Radical Compassion

I have a six year old who is in the first grade a school that is demographically similar to Sandy Hook. Her class is filled with children with the same names as those of the babies who died at that school.

It is incredibly easy for me to have compassion for those children, for their mamas, for their daddies, for the teachers and classmates who survived.

20 children. 6 teachers. So many friends and family. I cry and pray for them as easily as I cry and pray for myself.

I saw a photo of a Sunday worship prayer station an acquaintance planned. There were 28 candles.

20 children. 6 teachers. And the shooter and his mother.

28 candles is not easy. It’s radical compassion.

And this is what’s hard about the Jesus thing. It is so easy to have compassion for the babies. And for the mother.

But what about the shooter?

When I was figuring out how to tell my daughter about the shootings, I got stuck on how to talk about the shooter. I knew she would ask why someone would do something like this.

Every once in a while, she calls her brother “bad” and I remind “People aren’t bad. They do bad things.” (I’m sure this will be an annoying parent phrase she reminds me of later.)

Do I really think that goes for everyone, not just my dear, sweet baby boy, but someone who would shoot children?

Zora was shocked when I told her, “Why would he DO that?”

So I told her, “This man who did it, he must have been so sad and his brain had gotten so sick for him to be able to do something that horrible. It was a really bad thing.”

And then I thought about it: I really do believe this, that God created us good, but that we do bad things because of sin and brokenness.

And in order for a human being, wonderfully and fearfully made by God, to do something this horrible, the only way I can understand that is that they have spiraled so far into some deep, dark place that they cannot get out of.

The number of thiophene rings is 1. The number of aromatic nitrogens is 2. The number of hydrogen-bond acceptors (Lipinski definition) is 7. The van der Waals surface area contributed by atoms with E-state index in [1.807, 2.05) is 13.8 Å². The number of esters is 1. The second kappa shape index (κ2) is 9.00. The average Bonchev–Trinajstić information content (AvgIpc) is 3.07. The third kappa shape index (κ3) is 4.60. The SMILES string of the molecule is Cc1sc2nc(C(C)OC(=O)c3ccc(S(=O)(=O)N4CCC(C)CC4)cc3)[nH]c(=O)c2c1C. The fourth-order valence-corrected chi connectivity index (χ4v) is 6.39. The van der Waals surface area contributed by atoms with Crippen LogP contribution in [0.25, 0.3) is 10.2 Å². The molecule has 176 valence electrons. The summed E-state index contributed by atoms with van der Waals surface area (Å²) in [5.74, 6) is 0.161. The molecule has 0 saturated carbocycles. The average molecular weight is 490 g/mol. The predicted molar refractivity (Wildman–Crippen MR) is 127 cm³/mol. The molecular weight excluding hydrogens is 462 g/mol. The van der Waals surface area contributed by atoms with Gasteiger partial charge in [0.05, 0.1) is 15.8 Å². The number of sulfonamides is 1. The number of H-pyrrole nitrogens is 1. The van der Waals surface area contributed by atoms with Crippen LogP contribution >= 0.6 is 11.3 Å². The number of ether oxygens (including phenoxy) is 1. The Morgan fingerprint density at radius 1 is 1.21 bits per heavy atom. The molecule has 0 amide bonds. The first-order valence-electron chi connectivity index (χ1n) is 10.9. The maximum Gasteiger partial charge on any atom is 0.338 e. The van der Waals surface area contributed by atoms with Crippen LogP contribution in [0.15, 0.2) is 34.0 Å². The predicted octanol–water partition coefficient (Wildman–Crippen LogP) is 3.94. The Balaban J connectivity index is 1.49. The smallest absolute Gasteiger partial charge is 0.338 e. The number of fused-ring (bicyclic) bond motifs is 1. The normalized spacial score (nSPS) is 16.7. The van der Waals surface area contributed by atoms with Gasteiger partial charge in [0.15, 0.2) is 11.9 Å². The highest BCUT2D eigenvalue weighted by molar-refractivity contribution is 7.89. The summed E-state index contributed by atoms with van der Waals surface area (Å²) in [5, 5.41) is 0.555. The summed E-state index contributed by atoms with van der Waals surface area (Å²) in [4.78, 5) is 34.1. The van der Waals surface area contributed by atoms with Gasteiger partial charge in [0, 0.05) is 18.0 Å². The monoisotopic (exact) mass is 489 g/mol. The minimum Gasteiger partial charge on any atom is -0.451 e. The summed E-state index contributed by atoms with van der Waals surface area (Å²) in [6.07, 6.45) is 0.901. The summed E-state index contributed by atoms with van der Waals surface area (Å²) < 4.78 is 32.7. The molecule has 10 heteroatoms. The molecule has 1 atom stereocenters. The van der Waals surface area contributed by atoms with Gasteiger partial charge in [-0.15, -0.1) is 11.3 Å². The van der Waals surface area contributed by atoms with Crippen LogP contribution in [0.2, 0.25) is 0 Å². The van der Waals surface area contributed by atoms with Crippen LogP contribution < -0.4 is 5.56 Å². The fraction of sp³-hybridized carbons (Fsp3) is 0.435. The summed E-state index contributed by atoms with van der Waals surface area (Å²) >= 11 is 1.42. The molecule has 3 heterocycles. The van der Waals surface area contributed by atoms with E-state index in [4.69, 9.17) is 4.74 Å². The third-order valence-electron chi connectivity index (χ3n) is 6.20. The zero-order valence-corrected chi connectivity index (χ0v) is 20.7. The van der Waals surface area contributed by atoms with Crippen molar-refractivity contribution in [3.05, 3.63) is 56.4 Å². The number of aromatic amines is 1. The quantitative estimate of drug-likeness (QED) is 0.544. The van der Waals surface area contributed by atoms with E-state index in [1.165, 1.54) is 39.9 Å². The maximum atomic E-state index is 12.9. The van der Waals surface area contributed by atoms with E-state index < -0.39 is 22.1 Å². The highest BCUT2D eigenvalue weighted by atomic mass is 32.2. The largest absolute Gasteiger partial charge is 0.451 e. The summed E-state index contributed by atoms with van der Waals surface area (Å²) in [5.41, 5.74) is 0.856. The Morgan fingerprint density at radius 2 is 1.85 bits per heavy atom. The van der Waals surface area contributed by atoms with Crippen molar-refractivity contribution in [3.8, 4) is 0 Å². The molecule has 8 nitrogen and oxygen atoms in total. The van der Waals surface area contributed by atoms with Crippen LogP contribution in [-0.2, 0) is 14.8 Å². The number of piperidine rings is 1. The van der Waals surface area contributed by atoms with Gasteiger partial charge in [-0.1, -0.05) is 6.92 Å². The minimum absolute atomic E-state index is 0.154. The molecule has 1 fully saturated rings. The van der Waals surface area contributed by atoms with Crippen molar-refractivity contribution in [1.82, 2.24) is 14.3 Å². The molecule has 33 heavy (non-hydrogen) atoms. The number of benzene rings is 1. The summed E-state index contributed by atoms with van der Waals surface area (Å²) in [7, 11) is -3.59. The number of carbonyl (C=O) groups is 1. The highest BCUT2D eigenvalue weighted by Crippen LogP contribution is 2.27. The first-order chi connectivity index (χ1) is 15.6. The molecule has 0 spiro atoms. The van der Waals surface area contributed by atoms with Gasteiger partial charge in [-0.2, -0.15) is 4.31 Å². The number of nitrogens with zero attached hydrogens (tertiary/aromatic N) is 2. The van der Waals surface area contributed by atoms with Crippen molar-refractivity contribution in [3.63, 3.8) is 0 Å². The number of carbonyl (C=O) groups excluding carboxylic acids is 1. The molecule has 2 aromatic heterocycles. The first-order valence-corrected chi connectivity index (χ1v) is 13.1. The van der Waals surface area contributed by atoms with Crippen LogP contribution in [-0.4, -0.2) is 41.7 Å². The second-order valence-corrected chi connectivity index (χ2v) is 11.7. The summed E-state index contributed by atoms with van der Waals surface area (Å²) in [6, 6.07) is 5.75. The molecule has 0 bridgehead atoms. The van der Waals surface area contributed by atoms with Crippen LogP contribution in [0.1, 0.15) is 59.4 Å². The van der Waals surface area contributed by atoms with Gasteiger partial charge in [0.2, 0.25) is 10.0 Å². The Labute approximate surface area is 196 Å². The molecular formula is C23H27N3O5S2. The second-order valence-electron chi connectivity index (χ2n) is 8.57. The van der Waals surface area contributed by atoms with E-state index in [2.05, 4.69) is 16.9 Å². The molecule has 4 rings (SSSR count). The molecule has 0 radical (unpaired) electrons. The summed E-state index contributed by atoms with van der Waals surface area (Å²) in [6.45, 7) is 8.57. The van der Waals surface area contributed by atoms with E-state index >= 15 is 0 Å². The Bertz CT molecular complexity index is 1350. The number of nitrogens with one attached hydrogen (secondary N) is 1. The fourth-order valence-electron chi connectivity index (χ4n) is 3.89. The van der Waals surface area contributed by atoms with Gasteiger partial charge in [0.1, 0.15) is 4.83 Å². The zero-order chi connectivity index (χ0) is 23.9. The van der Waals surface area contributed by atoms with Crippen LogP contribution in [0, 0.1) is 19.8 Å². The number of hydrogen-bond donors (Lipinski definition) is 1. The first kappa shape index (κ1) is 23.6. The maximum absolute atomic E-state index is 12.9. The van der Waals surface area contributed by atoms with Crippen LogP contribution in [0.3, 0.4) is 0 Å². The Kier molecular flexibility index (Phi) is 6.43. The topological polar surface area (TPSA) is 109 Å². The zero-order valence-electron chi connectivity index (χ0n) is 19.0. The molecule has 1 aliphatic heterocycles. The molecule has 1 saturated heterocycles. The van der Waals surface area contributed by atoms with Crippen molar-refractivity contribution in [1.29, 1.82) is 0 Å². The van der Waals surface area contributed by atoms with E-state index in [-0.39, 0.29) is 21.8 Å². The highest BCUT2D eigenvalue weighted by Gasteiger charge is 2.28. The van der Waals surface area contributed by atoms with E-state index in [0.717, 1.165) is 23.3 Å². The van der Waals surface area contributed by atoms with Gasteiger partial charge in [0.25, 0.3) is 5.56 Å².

Our bodies and brains and the chemicals that course through them are part and parcel of how we are created, good. But they are also affected by the soul sickness that we all carry.

And so I think of mental illness and neurological disorders not as something that an individual is somehow responsible for, but as part of the great infection of sin in this world. Much like cancer, that horrible, horrible thing that takes over bodies and destroys them.

And I can only begin to imagine how this mother and father and brother struggled as they tried to figure out what was going on with their boy.

And how this boy must have been tormented and betrayed by his own biology.

I know and love people who struggle mightily with mental illness and with neurological disorders. And, yes, most of them are perfectly safe.

But this is not just about guns. It’s about how we care for each other. How we care not just for our own families, and just for the people who it’s easy to care about. How we are as a society (which, to my mind, means how we care with our tax dollars).

26 candles is easy. 27 isn’t too hard, either.

But there were 28 victims. Hard as that is to say.

My spiritual discipline this week is radical compassion. Prayer not just for the families that grieve sweet children.

But also prayer for families that grieve the tragedy of the sweet child who grew into a young man who fell into such a dark place that he could do something so horrible.

May God cradle us, sinners all, in strong loving arms, and carry us to a place where there is no darkness.

One Response to “Radical Compassion”

  1. Meika Says:

    So true. This is a conversation that I don’t think we’re quite having yet in this gun debate, either. There’s a lot of talk of keeping guns in the hands of good people, and out of the hands of criminals – but I have only one time (in an interview on Fresh Air earlier today) heard acknowledgement that people just don’t slice that way. All of us, shining and holy and broken and corrupted all in one God-made sin-stained package. What a mess.

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